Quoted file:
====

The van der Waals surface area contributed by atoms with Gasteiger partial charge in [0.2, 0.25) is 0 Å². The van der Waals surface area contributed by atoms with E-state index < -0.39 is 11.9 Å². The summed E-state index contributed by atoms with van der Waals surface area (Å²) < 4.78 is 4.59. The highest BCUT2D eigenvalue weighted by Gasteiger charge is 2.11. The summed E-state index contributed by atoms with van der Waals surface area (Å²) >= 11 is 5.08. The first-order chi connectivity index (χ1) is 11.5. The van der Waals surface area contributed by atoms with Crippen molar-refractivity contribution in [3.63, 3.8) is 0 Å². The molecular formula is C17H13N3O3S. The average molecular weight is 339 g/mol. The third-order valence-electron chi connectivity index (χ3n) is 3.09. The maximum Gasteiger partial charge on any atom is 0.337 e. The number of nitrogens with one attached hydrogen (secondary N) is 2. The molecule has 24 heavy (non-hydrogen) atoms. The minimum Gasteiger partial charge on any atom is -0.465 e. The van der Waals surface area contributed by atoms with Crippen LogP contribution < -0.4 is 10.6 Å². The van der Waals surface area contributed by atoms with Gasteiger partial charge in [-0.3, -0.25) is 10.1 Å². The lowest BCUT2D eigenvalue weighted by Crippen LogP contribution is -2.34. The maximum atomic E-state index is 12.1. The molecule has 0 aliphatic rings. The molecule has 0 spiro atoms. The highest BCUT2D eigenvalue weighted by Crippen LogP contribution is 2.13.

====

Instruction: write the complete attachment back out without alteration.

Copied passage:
The van der Waals surface area contributed by atoms with Gasteiger partial charge in [0.2, 0.25) is 0 Å². The van der Waals surface area contributed by atoms with E-state index < -0.39 is 11.9 Å². The summed E-state index contributed by atoms with van der Waals surface area (Å²) < 4.78 is 4.59. The highest BCUT2D eigenvalue weighted by Gasteiger charge is 2.11. The summed E-state index contributed by atoms with van der Waals surface area (Å²) >= 11 is 5.08. The first-order chi connectivity index (χ1) is 11.5. The van der Waals surface area contributed by atoms with Crippen molar-refractivity contribution in [3.63, 3.8) is 0 Å². The molecular formula is C17H13N3O3S. The average molecular weight is 339 g/mol. The third-order valence-electron chi connectivity index (χ3n) is 3.09. The maximum Gasteiger partial charge on any atom is 0.337 e. The number of nitrogens with one attached hydrogen (secondary N) is 2. The molecule has 24 heavy (non-hydrogen) atoms. The minimum Gasteiger partial charge on any atom is -0.465 e. The van der Waals surface area contributed by atoms with Crippen LogP contribution < -0.4 is 10.6 Å². The van der Waals surface area contributed by atoms with Gasteiger partial charge in [-0.3, -0.25) is 10.1 Å². The lowest BCUT2D eigenvalue weighted by Crippen LogP contribution is -2.34. The maximum atomic E-state index is 12.1. The molecule has 0 aliphatic rings. The molecule has 0 spiro atoms. The highest BCUT2D eigenvalue weighted by Crippen LogP contribution is 2.13.